What a rollicking fun discussion we had this evening of Boris Akunin’s The Winter Queen, soon to be a movie scheduled for a 2012 release. My book club is comprised of an eclectic sort of independent intellectuals who tend to work in the world of non-fiction and want to read more fiction; books they should have read years ago. Books like Charles Portis’ True Grit.
Bob chose True Grit for the group’s reading pleasure before the holidays. Carolyn, his wife, selected The Winter Queen, based in part on the reviews which make comparisons to Tolstoy writing detective mystery.
Give me a break. There’s no Tolstoy in Boris Akunin’s series based on Erast Fandorin.
As for a mystery, Bob and Melissa complained about the characters who just dropped out of sight and all the loose ends the author left untied.
And what motivated Lady Astair in her dastardly plot for global domination? Bad mommy syndrome? Erast Fandorin is himself an orphan who did not experience the luxurious treatment found in Lady Astair’s institutions. Could that many of her former students really be “plants” in a global cabal?
And did Lady Astair really die in the explosion? We needed to reexamine the evidence as Boris Akkunin presented it. Many of us doubted it. The clues lie in Erast Fandorin’s close examination of the penmanship of both Lady Astair and Amahlia.
Whoa, I said. It seems it was as much a parody and commentary on the genre of detective mystery as Charles Portis’ piece was about the great American western. Really, the novel reads like the game of Clue. It’s fun. And funny. American roulette? That’s funny.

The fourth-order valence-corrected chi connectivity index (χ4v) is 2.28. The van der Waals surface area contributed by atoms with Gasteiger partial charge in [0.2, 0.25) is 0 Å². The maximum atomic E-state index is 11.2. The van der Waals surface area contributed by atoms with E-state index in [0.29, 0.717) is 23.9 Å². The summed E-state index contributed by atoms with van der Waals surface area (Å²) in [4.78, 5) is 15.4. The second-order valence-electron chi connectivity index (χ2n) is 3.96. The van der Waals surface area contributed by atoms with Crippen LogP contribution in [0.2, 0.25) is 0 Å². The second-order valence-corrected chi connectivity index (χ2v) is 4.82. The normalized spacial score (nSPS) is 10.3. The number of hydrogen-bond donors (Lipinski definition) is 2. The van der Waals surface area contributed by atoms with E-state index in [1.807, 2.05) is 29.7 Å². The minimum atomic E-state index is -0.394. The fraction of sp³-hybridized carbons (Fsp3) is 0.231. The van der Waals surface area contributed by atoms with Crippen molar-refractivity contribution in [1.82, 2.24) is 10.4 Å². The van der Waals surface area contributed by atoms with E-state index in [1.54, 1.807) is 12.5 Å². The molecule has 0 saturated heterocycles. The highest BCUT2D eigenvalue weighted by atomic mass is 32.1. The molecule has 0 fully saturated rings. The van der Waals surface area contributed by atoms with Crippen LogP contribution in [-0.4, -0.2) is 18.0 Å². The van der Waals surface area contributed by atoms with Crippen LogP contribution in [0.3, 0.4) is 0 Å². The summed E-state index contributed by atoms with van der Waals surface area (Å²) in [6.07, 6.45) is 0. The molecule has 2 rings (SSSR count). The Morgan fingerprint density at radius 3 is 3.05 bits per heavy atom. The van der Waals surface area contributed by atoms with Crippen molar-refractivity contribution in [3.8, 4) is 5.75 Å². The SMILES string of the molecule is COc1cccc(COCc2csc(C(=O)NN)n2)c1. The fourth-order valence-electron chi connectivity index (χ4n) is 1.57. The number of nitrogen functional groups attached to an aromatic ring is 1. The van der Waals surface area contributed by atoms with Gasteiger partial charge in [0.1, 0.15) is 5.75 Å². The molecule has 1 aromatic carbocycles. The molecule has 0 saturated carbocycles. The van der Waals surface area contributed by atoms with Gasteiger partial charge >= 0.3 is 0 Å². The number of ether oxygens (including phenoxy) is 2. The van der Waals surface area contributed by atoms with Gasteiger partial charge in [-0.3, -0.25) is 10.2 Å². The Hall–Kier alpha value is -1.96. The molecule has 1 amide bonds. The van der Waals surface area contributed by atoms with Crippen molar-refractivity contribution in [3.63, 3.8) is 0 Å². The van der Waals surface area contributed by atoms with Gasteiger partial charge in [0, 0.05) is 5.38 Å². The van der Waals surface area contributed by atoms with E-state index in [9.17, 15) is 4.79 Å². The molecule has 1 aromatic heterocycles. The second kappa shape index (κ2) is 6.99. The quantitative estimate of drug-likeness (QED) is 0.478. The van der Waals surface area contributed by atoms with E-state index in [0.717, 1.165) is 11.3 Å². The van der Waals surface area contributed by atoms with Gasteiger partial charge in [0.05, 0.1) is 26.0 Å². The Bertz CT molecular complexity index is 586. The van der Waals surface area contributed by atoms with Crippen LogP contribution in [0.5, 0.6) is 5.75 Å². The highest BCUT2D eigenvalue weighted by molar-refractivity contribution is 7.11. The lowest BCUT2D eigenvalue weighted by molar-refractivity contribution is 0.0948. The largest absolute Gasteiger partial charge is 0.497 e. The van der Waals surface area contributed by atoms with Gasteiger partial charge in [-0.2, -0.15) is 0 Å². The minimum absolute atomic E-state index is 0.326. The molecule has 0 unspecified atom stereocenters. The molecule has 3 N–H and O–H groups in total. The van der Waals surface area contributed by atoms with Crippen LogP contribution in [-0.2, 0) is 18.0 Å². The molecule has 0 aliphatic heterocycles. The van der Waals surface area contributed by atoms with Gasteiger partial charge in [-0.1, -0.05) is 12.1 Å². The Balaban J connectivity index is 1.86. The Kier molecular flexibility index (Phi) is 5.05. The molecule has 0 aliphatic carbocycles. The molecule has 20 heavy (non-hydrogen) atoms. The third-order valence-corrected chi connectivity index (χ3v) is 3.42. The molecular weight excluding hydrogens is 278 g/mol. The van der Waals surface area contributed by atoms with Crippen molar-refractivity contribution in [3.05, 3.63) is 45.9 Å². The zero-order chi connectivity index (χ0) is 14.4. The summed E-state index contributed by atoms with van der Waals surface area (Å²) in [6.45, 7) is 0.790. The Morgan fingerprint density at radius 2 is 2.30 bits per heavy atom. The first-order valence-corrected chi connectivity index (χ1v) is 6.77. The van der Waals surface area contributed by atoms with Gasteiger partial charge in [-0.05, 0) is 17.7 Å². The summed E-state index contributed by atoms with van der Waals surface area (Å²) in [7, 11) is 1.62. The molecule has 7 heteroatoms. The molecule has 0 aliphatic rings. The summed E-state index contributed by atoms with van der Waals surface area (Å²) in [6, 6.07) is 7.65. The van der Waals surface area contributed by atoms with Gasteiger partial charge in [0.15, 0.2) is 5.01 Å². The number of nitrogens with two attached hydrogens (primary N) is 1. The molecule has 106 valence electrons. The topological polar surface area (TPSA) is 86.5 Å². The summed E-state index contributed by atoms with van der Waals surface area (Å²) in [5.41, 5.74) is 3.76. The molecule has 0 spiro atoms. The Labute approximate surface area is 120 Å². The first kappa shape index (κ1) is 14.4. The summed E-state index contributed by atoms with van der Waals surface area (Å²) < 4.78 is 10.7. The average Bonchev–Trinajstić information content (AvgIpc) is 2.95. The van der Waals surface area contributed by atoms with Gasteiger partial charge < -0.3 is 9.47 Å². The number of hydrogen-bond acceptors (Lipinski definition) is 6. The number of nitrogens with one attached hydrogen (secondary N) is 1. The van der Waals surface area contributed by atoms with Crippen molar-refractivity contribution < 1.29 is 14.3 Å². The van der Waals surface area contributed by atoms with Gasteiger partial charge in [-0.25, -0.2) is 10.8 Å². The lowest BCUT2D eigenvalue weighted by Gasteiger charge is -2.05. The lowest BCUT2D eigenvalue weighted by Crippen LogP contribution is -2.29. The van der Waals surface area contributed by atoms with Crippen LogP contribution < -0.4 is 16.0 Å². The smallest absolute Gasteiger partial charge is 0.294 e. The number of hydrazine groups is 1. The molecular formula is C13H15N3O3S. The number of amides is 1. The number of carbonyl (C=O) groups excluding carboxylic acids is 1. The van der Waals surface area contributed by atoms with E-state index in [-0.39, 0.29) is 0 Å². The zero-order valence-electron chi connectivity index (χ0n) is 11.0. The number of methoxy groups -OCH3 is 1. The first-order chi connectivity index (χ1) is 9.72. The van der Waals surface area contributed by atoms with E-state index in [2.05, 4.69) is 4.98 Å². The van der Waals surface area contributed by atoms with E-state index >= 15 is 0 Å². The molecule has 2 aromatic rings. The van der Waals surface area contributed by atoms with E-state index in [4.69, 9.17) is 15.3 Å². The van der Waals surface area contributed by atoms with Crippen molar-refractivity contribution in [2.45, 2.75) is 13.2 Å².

Kind of a cheesy Soviet crime novel set in historic czarist Russia. For us high falutin folk, there was some very frank, even profane language used to describe this pulp detective novel.
Bob really debased the book best when he said ….. No, I can’t say that here. What I can say is there is great joy taken in the difference in opinions found among members of a great book club.
Not to ruin anyone else’s reading of this book, Bob was the first to ask how plausible this following scenario is:
“You are alone with your one true love and someone delivers a package to your door and runs away down the street counting down eight, seven, six, five…. What do you do? Throw the package out the window to save your and your bride or jump out the window and run after the delivery person?”
The comic ineptitude of detective Erast Fandorin is funny because it is rewarded with clues and the solution to the “crime” of an apparent suicide. It’s the Soviet version of Dumb and Dumber.
Boris Akunin is a Soviet superstar novelist in the genre of mystery. His popularity may not make him a Tolstoy anymore than the celebrities dancing on American television reality show competitions make them Barishinokovs. A fun read? Yes. But not to be taken so seriously just because he’s Soviet.
All of us searched for that sense of Soviet nihilim we expected in a writer of this generation doing historical detective fiction. The suicides were not so clearly acts of self-murder as an honor game among men for a vixen. The plot resembles an inverse story of the Manchurian Candidate and I can see Angela Lansbury in the role of Lady Astair easily.
I thoroughly enjoyed reading the book, but I also enjoyed as much talking about the book who also read it.
We’re scheduled to read a book called, My Name is Red, by a pulitzer prize winning Turkish author.
For a book about nihilism in the American experience, I plan to review American Rust by Phillip Meyer tomorrow. I finished it and it’s being weighing on my mind….